LGBTQ+ family building options
Dedicated to helping gay, lesbian, and transgender people realize their dream of parenthood, SGF offers a full range of services — from low-tech to highly advanced — to help you achieve successful outcomes.
Fertility options for gay men
If you are a same-sex male couple planning to build a family through fertility treatments, you will meet with your physician to discuss the details of using an egg donor and gestational carrier.
Couples have the opportunity to utilize dual insemination wherein each partner provides sperm that can be used to create an embryo which will then be transferred to a known or recruited gestational carrier to carry the pregnancy.
The partner(s) wishing to use his sperm will undergo a semen analysis to test motility (movement), volume, concentration, and morphology (shape) of the sperm.
Selecting a gestational carrier agencies & attorneys
Finding a gestational carrier is often one of the first steps for patients. Our medical team will refer you to experienced and reputable attorneys and agencies to find a gestational carriers, a woman with no genetic tie with the child she is carrying. The average wait to be matched with a gestational carrier is 3 to 6 months. All gestational carriers and intended fathers must seek legal counsel, even when working with a friend or family member.
Legal contracts as well as all medical and psychological screening for the gestational carrier must be completed prior to selecting an egg donor.
Selecting an egg donor
Most patients utilize the in-house egg donors. For a variety of reasons, patients may opt to select an egg donor from Donor Egg Bank USA’s frozen donor egg bank or other agencies.
For patients using an SGF egg donor, one of the major advantages is the ability to participate in the Shared Donor Egg Program to reduce cost. With the Shared Donor Egg Program, a single donor’s eggs can be split between two or three recipients — saving the recipients up to 50% on treatment costs.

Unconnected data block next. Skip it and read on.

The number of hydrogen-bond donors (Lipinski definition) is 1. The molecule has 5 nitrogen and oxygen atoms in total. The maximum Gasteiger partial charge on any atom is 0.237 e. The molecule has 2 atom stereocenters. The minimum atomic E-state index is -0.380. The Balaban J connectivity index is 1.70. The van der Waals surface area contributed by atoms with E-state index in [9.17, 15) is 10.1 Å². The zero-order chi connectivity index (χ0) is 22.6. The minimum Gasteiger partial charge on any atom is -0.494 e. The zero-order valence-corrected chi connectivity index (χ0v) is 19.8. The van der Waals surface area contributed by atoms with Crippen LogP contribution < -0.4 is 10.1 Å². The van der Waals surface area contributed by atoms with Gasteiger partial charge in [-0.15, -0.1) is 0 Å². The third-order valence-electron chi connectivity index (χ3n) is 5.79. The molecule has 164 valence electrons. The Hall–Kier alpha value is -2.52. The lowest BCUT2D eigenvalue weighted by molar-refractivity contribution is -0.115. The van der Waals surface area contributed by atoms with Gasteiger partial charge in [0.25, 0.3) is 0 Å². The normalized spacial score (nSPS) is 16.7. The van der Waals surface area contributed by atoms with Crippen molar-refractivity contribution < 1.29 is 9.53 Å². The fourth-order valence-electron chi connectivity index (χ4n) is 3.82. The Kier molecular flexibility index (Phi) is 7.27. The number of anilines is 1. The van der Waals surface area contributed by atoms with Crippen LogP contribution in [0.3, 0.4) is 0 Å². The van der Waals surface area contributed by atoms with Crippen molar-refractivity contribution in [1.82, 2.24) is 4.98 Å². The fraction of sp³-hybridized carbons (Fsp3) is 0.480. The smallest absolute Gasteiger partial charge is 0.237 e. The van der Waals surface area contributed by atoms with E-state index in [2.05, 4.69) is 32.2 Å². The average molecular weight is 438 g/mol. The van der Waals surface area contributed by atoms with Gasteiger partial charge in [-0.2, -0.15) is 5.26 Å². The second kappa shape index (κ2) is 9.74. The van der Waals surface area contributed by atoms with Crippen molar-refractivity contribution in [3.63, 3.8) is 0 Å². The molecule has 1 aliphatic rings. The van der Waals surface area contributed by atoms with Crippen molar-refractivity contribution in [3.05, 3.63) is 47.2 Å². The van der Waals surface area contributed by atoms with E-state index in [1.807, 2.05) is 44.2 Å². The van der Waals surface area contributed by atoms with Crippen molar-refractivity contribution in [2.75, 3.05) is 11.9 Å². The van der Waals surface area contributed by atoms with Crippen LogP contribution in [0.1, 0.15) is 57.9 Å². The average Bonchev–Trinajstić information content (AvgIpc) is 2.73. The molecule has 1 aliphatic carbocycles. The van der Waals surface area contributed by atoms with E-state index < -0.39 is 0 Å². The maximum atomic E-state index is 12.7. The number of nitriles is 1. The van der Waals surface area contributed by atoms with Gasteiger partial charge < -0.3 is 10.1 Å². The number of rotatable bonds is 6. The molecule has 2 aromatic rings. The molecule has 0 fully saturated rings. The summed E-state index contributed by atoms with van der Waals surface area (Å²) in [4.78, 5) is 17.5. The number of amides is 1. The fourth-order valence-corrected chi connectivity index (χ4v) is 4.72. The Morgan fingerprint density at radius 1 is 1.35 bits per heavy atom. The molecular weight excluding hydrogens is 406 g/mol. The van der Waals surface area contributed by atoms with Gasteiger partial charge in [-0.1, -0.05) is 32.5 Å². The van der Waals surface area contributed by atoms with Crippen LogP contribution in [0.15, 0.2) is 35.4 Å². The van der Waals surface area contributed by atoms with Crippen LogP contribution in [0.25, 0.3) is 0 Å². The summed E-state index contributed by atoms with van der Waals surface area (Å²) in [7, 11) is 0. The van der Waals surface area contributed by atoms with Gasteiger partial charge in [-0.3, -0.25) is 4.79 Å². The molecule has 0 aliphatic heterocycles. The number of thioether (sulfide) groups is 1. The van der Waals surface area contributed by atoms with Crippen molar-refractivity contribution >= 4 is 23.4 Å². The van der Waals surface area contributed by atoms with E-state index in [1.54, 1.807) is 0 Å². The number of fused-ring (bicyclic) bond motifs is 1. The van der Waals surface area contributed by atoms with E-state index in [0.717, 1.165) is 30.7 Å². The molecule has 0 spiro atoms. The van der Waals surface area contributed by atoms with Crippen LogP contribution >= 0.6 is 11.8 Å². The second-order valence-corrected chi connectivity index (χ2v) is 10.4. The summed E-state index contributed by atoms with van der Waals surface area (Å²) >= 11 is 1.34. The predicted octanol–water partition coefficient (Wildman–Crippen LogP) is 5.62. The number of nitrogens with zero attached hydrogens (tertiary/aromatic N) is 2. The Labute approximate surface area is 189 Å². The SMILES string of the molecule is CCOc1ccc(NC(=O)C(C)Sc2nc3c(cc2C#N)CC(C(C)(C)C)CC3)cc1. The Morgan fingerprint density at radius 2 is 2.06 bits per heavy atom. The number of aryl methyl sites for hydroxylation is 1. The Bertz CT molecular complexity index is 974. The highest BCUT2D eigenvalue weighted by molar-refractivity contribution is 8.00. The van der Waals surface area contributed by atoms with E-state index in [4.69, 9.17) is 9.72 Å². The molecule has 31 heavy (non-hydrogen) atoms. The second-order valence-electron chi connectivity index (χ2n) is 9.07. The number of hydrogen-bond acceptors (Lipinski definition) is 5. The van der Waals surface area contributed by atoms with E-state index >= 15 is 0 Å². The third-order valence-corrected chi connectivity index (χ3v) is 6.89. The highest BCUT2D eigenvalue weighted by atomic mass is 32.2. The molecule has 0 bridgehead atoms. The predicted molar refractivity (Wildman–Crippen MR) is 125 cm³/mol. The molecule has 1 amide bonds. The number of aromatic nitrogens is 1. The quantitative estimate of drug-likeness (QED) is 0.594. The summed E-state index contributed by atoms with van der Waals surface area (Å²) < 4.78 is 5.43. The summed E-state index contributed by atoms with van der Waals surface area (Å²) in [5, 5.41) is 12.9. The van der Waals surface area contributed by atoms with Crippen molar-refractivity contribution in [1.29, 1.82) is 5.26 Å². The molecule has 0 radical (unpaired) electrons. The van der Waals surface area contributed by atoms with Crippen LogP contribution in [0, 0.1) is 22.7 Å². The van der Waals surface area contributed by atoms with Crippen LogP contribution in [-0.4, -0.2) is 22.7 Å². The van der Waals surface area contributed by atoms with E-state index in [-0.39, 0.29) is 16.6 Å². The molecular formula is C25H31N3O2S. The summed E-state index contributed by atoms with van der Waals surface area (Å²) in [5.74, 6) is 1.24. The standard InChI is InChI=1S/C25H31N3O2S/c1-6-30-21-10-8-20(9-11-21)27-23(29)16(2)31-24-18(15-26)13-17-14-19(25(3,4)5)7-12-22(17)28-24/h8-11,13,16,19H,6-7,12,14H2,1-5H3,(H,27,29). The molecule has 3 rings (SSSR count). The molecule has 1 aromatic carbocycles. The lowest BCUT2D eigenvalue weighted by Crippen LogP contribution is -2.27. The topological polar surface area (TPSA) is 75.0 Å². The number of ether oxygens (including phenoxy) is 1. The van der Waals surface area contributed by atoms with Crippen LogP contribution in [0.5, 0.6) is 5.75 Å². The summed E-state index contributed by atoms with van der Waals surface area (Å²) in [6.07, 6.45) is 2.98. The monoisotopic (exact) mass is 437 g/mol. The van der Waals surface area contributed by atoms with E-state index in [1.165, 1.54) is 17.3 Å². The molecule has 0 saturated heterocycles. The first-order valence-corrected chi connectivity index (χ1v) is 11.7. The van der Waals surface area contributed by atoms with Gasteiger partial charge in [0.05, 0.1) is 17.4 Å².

Fertility options for lesbian women
If you are a same-sex female couple, when you begin your fertility journey, one of the first decisions you must make is who will carry the pregnancy. The partner carrying the pregnancy will then proceed with an fertility work-up. If there is a good prognosis, the next step is to select a sperm donor.
Selecting a sperm donor
SGF works with certified sperm banks where donors are appropriately screened. Sperm registries offer childhood photos, personal demographics, and essays written by the donor.
If you may opt to use a known sperm donor such as a relative or friend, your care team will coordinate this process for you and your donor.
After you select the donor, the cryobank sends the frozen sperm sample directly to SGF. From there, you will undergo an intrauterine insemination or in vitro fertilization cycle using the donated sperm.
Lesbian couples have the opportunity to share in the pregnancy through co-IVF, also known as reciprocal IVF. With co-IVF, one partner provides the egg and the other partner will carry the pregnancy. This is a more complex treatment protocol where both partners complete fertility testing and both will take medication to boost their fertility. Many couples enjoy this option which allows both partners to feel more connected to the pregnancy and the child.
Fertility options for transgender individuals
For transgender patients, hormonal transitions from birth sex to identified gender can impact fertility potential. For those patients who wish to have biological children, there are options for family building including fertility preservation.
To protect future family building options, individuals should consider freezing eggs, sperm or embryo. This should ideally occur prior to hormone therapy or surgery.
Trying to conceive
There are many ways for transgender men and women to be included in the family building journey with their partner.
Transgender men (FTM) with a female partner
Transgender men and their partner can conceive using donor sperm. Treatment options will vary based on individual fertility testing but most patients are likely to conceive with intrauterine insemination (IUI) or in vitro fertilization (IVF).
Co-IVF is also an option for transgender men and their partner. With co-IVF, one partner provides the egg and the other partner will carry the pregnancy.
Transgender men (FTM) with a male partner
Transgender men with a male partner can work our medical team to review and temporarily postpone hormone therapy, allowing the couple to conceive with intercourse. If fertility treatments are needed, they may be eligible for intrauterine insemination (IUI) or IVF with or without a gestational carrier.
Transgender women (MTF) with a female partner
Transgender women with a female partner most often opt to use intrauterine insemination (IUI) to conceive. If sperm was frozen prior to hormone therapies or surgery, that frozen sperm can be used. Otherwise, hormone therapy can temporarily cease for spermatogenesis to resume in order to obtain sperm. Alternatively, donor sperm can be used.
Transgender women (MTF) with a male partner
Transgender women with a male partner will need donor egg treatment using a gestational carrier. If sperm was frozen prior to hormone therapies or surgery, either the frozen sperm or the partner’s sperm may be used.